A SPECIAL BIRTHDAY GIFT FOR JOHN MAHAMA AT 60
By Dele Momodu
Fellow Africans, if you had access to this column last week, you must have seen, or read, the special tribute I penned for one of Africa’s greatest leaders of the 21stcentury, the former President of the Republic of Ghana, Dr John Dramani Mahama.
The question I have had to answer, countless times, before and after, is that if Mahama was that brilliant, visionary and efficacious, why did he lose the Presidential election? My candid answer always is that the most brilliant students can fail exams for reasons other than intellect and brilliance. I can say with all emphasis at my disposal that Mahama did not lose the 2016 Presidential election in Ghana because he did not perform. He lost for some other known and unknown reasons that history will ultimately reveal.
Let me also add, very quickly, that there is this uncanny similarity between Nigeria and Ghana, in many facets of our political trajectory. The history of our two countries have shown how we are like Siamese twins, joined together in many parts than one organ. Whenever there has been a coup d’etat in Nigeria, Ghana’s was going to follow soon, or vice versa. We seem to share a common destiny. Once President Goodluck Jonathan lost his election in 2015, it was almost surreally certain that President John Dramani Mahama was going to follow a similar path of catastrophe in Ghana given the similarity in the manner in which both had been elevated to the Presidency. The Opposition, led by President Buhari, was able to win in Nigeria because of a blistering campaign of calumny against Jonathan. He was given uncharitable monikers and sobriquets, some not undeserved, like clueless, incompetent, corrupt, ditherer and so on. The Opposition also painted a capacity for possessing magical powers to turn Nigeria into an Eldorado overnight. I would have been surprised if the Ghanaian opposition did not borrow a leaf from the Nigerian experiment which saw the collapse of the PDP behemoth after ruling Nigeria for 16 years.
One sure banker for any African opposition is to successfully label the ruling party as blatantly corrupt. Every poor man sees a corrupt politician as the source of his abysmal poverty and failure in life. In Nigeria, many would swear today that Jonathan suffered, and was severely punished, for the sins of his reckless, profligate and thieving subordinates and acolytes. It is certain that Mahama suffered the same fate in Ghana. I was close enough to him and knew Mahama had not amassed the kind of personal wealth and resources ascribed to him. I was stunned during his campaign to see how he panicked about his inability to fund many of his activities. This often generated arguments between me and some of my Ghanaian friends who could not believe my personal observations. They based their lack of faith on the circumstantial evidence that some of his cronies lived larger than life. It was the same story in Jonathan’s Nigeria.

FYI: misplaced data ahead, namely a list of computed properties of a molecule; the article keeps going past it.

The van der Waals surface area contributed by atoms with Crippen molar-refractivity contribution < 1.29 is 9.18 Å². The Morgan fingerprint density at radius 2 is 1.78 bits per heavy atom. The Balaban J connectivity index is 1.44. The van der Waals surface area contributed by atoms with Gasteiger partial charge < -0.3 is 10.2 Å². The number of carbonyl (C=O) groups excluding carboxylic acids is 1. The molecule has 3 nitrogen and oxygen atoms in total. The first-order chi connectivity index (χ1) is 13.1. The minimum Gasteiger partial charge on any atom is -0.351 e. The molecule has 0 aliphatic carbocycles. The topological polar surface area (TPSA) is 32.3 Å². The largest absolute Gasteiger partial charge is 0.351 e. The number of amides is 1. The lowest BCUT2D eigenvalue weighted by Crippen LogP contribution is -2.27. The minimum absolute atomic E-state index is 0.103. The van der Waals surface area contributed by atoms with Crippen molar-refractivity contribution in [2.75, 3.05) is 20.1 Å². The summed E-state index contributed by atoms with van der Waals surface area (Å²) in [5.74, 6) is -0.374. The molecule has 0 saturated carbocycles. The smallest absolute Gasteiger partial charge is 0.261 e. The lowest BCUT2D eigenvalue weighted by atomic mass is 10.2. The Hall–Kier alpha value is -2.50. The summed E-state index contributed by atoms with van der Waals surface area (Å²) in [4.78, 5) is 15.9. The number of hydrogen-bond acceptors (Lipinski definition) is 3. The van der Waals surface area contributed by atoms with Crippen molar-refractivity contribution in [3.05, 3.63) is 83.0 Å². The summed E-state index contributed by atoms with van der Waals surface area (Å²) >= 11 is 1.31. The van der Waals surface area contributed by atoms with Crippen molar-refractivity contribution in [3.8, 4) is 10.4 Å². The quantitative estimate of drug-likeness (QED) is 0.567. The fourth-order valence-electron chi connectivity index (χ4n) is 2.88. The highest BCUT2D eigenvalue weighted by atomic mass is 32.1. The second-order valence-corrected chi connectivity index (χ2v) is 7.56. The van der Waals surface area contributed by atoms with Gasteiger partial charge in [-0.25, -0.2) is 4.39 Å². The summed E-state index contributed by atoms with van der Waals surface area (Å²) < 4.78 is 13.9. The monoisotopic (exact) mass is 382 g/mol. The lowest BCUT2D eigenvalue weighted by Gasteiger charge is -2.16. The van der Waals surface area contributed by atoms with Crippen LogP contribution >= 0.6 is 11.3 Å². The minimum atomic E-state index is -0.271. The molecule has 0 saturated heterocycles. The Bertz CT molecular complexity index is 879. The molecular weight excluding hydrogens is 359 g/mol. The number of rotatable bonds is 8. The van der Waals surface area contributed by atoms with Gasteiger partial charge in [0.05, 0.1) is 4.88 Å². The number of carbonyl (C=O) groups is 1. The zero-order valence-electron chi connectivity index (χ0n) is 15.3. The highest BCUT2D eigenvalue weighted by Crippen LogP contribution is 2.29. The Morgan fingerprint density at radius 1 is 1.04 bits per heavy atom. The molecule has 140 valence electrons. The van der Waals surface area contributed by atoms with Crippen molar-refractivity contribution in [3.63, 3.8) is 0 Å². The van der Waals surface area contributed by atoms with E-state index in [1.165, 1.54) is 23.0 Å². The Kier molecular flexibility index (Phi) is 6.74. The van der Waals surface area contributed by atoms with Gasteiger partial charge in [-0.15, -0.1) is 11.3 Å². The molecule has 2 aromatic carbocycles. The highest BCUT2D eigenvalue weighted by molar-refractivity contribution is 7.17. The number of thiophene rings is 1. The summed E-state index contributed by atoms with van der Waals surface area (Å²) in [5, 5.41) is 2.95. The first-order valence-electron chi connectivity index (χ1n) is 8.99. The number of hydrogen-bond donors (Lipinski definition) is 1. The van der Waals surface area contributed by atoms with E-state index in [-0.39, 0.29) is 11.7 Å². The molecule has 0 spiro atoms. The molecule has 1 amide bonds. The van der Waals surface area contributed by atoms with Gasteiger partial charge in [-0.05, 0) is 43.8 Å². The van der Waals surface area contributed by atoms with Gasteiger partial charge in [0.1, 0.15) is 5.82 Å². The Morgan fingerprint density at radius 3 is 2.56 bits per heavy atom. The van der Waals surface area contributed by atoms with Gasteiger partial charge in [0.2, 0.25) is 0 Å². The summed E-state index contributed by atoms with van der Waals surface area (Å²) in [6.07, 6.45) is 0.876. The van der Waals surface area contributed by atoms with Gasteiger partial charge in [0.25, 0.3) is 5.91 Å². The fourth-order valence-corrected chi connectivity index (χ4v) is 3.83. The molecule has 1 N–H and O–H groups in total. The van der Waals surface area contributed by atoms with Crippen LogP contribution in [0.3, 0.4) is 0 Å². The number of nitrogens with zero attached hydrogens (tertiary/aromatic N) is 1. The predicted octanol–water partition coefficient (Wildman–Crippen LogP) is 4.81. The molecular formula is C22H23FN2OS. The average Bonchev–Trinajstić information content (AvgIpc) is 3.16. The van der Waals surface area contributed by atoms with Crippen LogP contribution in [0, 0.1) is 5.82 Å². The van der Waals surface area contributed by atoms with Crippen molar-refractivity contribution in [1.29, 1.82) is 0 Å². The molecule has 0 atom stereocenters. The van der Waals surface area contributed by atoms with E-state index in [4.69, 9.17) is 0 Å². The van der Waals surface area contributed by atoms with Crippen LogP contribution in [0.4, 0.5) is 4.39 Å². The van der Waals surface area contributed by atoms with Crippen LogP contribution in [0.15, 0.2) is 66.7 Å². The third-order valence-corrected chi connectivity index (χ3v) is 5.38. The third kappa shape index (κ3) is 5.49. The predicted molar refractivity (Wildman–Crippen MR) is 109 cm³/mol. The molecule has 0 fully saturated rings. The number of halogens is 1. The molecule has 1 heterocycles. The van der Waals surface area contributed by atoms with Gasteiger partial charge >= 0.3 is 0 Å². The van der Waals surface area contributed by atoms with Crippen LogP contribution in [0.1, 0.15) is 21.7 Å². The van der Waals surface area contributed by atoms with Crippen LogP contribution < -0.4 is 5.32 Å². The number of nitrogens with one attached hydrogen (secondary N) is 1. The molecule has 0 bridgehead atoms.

Jonathan also lost the Presidential election due largely to the war of attrition that ravaged his party. Mahama faced a similar rebellion in his own NDC party, where a lot of relevant and influential members felt sidelined and waited for the opportune moment to retaliate in a most devastating manner. The campaign that there was monumental corruption and looting in the Jonathan government resonated with the foreign powers based on damning reports filed by their local representatives. They were sold on the belief that those who would take power were men and women of impeccable pedigree and integrity. The same was the case in Ghana. Some damaging reports circulated on the eve of Ghanaian elections purportedly linked Mahama and members of his family to concrete plans to militarise the country and cause maximum mayhem in order to win the election, by fire and by force. But this story was nothing other than a hoax. As a matter of fact, anyone who knows Mahama well would know he can never, deliberately, hurt a fly. Mahama did not enjoy the appurtenances of power to the extent that he would get so addicted and become a sit-tight ruler. As President, he lived in a very modest home and shunned the ostentations and trappings of the more ceremonial bpState Houses. His official car was a simple Toyota Avalon, and a few jeeps only followed in tow. Sometimes, he rode his power bike on the streets escorted by undercover agents. On occasions, we went out together in the evening to have dinner at the popular Urban Grill and he would sit alone in the car with his younger brother, Energy, as his driver, and no security in sight. He participated in a family farm of poultry, cattle and grains on some vast land in Akosombo area. I learnt so much from his exceptional humility. He was not a perfect human being, like all mortals, but he worked assiduously to place Ghana on the path of economic buoyancy via infrastructural revolution, the reason his fans called him Kwame Nkrumah II.